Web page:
“Watch out, them Toronto people are cold.”

Time and time again, that is what people would tell me when I informed them I was heading to Toronto for the winter to study improv and comedy.

It didn’t matter who I told, either. Friends, relatives, strangers … they all had the same warning.

Many would shake their head in disgust, most with a look of confusion, and some would simply ask why.

So much hate for the “Big Smoke”. I wondered at the reasoning.

I’d learned my lesson though about the way certain parts of the country are stereotyped, however, and therefore came here open-minded.

I mean, if I had believed all that I heard about the Yukon prior to my arrival, I may have never made the journey north.

After all, who wants to live in a place with no summer, Internet or paved roads.

I’m glad I didn’t listen then and I’m glad I didn’t this time as well.

Sure, I’ve only been here for a month, but I can tell you the people are nothing like the picture painted by a lot of their fellow Canadians.

The first night here, for example, we (fellow-Yukon-comics Steve and Rob) came across the friendliest of cab drivers.

We shared conversation as he questioned how one could live in a place with no summer or Internet, and then he told us that the area we were going to be living in used to be run by the Hells Angels.

(It turns out that part is true.)

Then there was David, the young host of an open-mic comedy night we attended.

This guy has a future in children’s comedy shows.

Imagine someone who’s one-part Mr. Dressup, one-part Friendly Giant, mixed with a little Fred Penner and Mr. Rogers, except he is a young comedian who moonlights as a DJ.

He embraced us Yukon comics whole-heartedly and gave us a dozen contacts in the business, even throwing us some complimentary tickets to his comedy show.

In fact, the Toronto folks are so friendly that I find myself faced with a coffee-shop dilemma.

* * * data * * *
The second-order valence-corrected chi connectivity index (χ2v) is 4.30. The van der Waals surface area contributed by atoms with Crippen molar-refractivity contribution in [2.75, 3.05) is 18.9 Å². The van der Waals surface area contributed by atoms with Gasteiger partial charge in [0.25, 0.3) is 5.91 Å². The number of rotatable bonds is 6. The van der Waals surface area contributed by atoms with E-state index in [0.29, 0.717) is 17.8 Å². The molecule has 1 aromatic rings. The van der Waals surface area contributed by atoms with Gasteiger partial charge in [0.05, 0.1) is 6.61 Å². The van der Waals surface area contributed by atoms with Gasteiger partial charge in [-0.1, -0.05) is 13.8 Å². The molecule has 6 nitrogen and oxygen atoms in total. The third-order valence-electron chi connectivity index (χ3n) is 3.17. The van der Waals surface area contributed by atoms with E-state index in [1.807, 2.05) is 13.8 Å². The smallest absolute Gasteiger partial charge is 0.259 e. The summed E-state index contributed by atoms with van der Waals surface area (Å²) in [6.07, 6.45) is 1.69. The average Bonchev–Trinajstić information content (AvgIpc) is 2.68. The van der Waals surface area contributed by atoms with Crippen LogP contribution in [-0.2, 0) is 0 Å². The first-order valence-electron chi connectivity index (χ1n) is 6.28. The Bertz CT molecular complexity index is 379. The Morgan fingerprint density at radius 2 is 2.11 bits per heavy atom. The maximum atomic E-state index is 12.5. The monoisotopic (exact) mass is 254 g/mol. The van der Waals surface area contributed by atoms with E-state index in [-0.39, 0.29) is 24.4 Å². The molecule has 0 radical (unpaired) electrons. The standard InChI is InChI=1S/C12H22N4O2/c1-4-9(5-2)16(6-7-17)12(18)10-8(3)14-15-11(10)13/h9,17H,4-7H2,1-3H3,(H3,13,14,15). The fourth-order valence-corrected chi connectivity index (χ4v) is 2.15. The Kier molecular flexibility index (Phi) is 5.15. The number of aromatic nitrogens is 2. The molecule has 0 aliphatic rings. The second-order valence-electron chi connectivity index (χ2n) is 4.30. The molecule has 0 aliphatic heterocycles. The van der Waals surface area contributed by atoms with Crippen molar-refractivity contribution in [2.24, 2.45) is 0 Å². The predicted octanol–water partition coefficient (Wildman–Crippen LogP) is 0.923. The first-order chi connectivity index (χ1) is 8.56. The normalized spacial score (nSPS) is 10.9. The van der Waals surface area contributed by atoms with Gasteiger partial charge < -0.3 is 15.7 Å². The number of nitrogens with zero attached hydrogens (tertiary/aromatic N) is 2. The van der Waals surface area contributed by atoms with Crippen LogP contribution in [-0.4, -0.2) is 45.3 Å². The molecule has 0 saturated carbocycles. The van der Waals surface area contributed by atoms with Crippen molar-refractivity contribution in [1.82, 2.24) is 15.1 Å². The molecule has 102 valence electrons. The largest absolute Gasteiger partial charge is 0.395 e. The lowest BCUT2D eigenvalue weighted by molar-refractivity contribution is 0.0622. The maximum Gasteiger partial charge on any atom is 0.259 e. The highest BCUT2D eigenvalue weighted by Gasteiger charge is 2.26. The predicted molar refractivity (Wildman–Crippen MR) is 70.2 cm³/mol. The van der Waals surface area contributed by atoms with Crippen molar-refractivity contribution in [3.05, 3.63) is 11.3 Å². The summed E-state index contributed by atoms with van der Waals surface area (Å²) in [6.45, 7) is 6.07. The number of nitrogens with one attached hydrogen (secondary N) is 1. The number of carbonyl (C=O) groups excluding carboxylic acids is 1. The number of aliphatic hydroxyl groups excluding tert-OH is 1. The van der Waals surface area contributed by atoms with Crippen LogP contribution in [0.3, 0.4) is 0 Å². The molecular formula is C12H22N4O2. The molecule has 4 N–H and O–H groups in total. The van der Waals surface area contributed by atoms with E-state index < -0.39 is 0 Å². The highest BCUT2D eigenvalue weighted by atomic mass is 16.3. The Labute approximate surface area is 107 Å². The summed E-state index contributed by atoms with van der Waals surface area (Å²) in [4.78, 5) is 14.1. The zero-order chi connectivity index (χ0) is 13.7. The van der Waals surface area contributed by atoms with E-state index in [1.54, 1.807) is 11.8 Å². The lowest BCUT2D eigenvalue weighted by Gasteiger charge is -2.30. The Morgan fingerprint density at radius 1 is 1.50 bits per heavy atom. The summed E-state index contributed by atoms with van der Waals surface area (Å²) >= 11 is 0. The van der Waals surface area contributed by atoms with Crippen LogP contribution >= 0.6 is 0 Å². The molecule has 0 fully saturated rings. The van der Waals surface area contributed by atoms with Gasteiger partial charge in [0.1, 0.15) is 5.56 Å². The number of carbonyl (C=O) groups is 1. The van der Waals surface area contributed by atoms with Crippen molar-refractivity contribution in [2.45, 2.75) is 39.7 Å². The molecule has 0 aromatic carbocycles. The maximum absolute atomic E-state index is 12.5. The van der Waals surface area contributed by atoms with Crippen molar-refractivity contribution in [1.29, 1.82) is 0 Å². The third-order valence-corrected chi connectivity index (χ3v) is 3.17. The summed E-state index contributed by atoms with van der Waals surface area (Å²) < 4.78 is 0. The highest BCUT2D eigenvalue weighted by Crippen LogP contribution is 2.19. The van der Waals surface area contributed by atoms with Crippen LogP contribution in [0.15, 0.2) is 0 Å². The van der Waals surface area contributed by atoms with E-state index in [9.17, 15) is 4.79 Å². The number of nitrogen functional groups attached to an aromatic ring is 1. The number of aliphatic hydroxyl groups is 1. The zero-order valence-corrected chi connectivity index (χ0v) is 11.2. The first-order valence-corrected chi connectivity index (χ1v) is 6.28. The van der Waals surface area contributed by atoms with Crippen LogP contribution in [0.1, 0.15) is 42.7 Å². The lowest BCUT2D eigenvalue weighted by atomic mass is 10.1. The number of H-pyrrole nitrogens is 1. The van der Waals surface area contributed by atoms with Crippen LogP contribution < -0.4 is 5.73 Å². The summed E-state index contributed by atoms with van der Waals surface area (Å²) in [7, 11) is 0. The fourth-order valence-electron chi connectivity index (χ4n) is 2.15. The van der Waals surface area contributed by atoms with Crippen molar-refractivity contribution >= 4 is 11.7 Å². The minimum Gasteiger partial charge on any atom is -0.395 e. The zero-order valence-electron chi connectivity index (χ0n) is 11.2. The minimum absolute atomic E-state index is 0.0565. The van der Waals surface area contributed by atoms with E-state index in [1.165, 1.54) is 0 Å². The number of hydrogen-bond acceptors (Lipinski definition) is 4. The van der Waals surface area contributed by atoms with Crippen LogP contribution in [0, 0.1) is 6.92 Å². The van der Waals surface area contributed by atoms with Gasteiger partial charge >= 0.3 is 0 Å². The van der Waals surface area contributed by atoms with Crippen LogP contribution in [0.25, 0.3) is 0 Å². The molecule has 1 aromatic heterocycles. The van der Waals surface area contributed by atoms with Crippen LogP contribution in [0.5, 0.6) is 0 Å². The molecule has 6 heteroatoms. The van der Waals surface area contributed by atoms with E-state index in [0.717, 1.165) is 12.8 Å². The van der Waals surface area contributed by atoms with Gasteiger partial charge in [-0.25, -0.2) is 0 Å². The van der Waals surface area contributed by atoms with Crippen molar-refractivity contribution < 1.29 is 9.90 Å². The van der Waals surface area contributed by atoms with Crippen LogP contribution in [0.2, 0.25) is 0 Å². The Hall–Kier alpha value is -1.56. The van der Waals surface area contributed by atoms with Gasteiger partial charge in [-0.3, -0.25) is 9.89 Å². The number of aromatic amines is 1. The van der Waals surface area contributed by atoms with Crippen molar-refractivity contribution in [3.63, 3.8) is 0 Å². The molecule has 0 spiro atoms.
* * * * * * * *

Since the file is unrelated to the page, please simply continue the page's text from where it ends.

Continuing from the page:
Do I go to the French café where they give away day-old croissants with your latte? or to the quaint chocolate shop where they offer you a free handmade chocolate with your Americano?

Decisions, decisions.

Even some of the more “abnormal” folks I’ve come across have been warm and kind.

This one night, while waiting for the streetcar, this guy (think Rick Moranis in Ghostbusters when he is being chased by a possessed Sigourney Weaver) walks by the stop.

He looks around and, thinking he is alone, lets out this hellish scream (imagine Bobcat Goldthwait in Police Academy).

Suddenly, noticing me, he is both startled and apologetic.

He thought he was alone and was free to scream at will and, upon realizing he wasn’t, began to apologize profusely before continuing on his way down the road and letting out another scream.

Now that is kind.

Yes,Toronto folks are anything but cold. Maybe they are physically cold, but not their souls.

And that’s another thing, Yukon … we are not the only cold place in the country.

Toronto gets mighty chilly – the kind of chill that bites at your bones and leaks through your down.

And it’s deceiving too.

Mornings will be mild and by nightfall you’d swear you were back in Dawson.

So yeah, I guess you can say Toronto is cold – the place, that is, not the people.